Along with my dad and wife, Bonnie Dunbar is among the people whom I most truly admire [“Sunnyside Up,” June 2004]. For years, I felt Bonnie's career sounded like an item suitable for Paul Harvey's “The Rest of the Story,” so here's my version, which I've shared with many others.
In February 1968, I was an anonymous and very naïve freshman commuting from my parents' home in Burien. I had chosen to participate in the Air Force ROTC program.
I attended what I recall was a one-credit class once a week in the old wood frame building slightly southeast of where the Allen Library is today. By 1970, this building would become unsuitable for ROTC because of security concerns, and the program was relocated to Clark Hall.
The Angel Flight program in which Bonnie participated, as many of your readers may remember, was actually an auxiliary that supported Air Force ROTC. As sexist as it may seem today, the Air Force banned women from participating in ROTC. If a young woman was interested in the Air Force and aerospace, then Angel Flight was one way for her to become involved.
Even as a freshman, Bonnie was definitely a shining light around the cadet offices. Because she was so well known, I had originally assumed she was much older than me. I later learned we were both freshmen.
One afternoon, as I was checking my mailbox, Bonnie and several upper classmen were having a rather frank discussion about how she should be spending more time with them on a social basis. Bonnie suggested she had a wide range of interests.
Furthermore, she emphatically stated, much to my disbelieving ears, “I'm going to be an astronaut.” Sure, I thought, the Air Force won't even let you into ROTC.
Needless to say, I was thrilled that she turned what seemed to me an impossible dream into an unbelievable reality. I'm delighted that the University and the alumni association have selected her as the 2004 Alumna Summa Laude Dignata. I can think of no better choice.
Air Force Lt. Col. Steve Ellis, (Ret.), '72, '84
Damaging to the University
I read with more sadness and great disappointment the University announcement in the media about the medical school frauds against the federal government [“UW Pays Record $35 Million to Settle Government Billing Fraud Claims,” June 2004]. I had earlier read the quoted and constantly repeated statements of [Medical School] Dean Paul Ramsey that, in spite of overwhelming evidence to the contrary, he insisted that … the admitted tens of millions of dollars of overcharges were “unintentional.”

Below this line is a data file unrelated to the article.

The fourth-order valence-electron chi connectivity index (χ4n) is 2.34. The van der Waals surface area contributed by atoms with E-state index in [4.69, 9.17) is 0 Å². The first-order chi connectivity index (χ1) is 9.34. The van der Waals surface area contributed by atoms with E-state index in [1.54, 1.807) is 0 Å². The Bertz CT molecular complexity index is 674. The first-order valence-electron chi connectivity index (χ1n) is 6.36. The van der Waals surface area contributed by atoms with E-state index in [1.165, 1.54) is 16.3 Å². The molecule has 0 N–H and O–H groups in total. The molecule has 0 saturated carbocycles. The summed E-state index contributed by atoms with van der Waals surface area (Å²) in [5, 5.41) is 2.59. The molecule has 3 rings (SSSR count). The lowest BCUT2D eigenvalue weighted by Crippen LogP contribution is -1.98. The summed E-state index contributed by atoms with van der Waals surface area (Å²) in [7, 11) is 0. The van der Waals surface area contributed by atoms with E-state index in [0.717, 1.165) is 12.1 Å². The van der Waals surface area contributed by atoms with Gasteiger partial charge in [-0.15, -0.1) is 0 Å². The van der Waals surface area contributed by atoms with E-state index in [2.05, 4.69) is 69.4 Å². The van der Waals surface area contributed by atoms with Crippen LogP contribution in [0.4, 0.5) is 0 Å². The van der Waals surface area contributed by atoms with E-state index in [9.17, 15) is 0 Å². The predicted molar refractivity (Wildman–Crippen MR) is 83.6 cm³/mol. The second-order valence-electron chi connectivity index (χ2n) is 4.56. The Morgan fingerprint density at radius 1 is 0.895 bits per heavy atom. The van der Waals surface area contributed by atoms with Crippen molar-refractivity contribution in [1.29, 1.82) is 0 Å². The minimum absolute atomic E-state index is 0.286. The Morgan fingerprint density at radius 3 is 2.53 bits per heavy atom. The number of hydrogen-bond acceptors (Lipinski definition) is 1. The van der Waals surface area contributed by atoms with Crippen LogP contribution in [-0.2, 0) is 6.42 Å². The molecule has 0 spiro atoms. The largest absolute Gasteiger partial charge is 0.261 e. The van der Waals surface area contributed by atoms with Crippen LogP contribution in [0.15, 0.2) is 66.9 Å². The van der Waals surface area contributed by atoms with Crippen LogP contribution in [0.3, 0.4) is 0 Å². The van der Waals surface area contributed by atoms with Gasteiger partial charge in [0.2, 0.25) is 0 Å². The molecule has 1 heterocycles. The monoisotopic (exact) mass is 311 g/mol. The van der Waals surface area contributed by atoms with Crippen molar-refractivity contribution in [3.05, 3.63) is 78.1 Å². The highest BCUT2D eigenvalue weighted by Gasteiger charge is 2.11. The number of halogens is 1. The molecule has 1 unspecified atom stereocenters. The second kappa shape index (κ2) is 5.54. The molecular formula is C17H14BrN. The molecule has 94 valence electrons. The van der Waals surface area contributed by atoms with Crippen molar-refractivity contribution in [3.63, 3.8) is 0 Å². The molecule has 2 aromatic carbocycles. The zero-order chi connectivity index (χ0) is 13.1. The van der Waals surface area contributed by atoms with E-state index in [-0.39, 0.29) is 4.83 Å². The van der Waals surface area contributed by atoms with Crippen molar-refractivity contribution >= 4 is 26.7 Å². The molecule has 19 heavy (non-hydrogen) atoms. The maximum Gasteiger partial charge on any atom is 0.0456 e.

The overwhelming evidence to the contrary, occurring during Dean Ramsey's leadership, consists, at the very least, of: (1) the two guilty pleas of UW doctors to crimes involving fraudulent charges, (2) the payment of a $35 million fine by UW to settle fraud charges claimed of about $50 million over a period of many years, (3) the firing by UW of the two doctors convicted of these crimes, (4) the repeated communications of these frauds, beginning many years ago, by UW employees—with direct knowledge of these frauds—to the medical school leadership with no appropriate responses or action of any kind by this leadership, and (5) the payment of $25 million by UW to its own attorneys to defend the fraud charges.
In spite of these facts, the announcement of a new investigation expressly states that this investigation will not include any review of the conduct of Dean Ramsey, the medical school's leader during the … period of these frauds; and, to add insult to injury, several regents were quoted as expressing their “full confidence” in Ramsey.
This is a horrible and totally inadequate position. Such response is damaging to the University, its students and alumni, its faculty and employees, and, most of all to the citizens of the state of Washington. You have set a deplorable example of ethical leadership to us all.
Please, examine your consciences and do what is necessary to deal rightly and appropriately with a problem you cannot ignore. Otherwise, how can anyone trust that their treatment by a UW doctor is in the hands of an ethical person—ethics is not compartmentalized–or that our medical school is teaching our future doctors—by both their example and their words—what ethical behavior is and that they should behave ethically in their practices and lives?
Bert L. Metzger, Jr.
Editor's Note:The following is an excerpt from a guest commentary by UW Board of Regents President Gerald Grinstein and UW Medicine Board Chair Dennis Okamoto printed in the Seattle Times.
“We believe the loss of Dr. Ramsey's leadership would be devastating to the future of UW Medicine and our community. The President of the University, with our full involvement, evaluates Ramsey's performance. This has occurred throughout his seven-year tenure as vice president for medical affairs and dean of the School of Medicine and will continue in the future.
“His job is extraordinarily difficult, complex and demanding. It includes the administration of a medical school for five states, the largest biomedical research program among all public universities, and a patient-care system that manages 20 percent of the care delivered in King County and provides the most important element of the health-care safety net for the uninsured and critically ill. Ramsey has led this organization with skill and integrity, advancing the excellence of UW Medicine in each of these areas.
“We have been involved closely in the federal investigation of billing practices of UW Medicine. Ramsey has kept us fully informed as the case has unfolded and has consulted with us on every key decision, including those surrounding the guilty pleas of Drs. H. Richard Winn and William Couser and the settlement of the civil case. He has never attempted to minimize the need for reforming UW Medicine's compliance systems. Quite the reverse, he is aggressively leading changes that place UW Medicine in the forefront of assuring patients of the accuracy of their billing.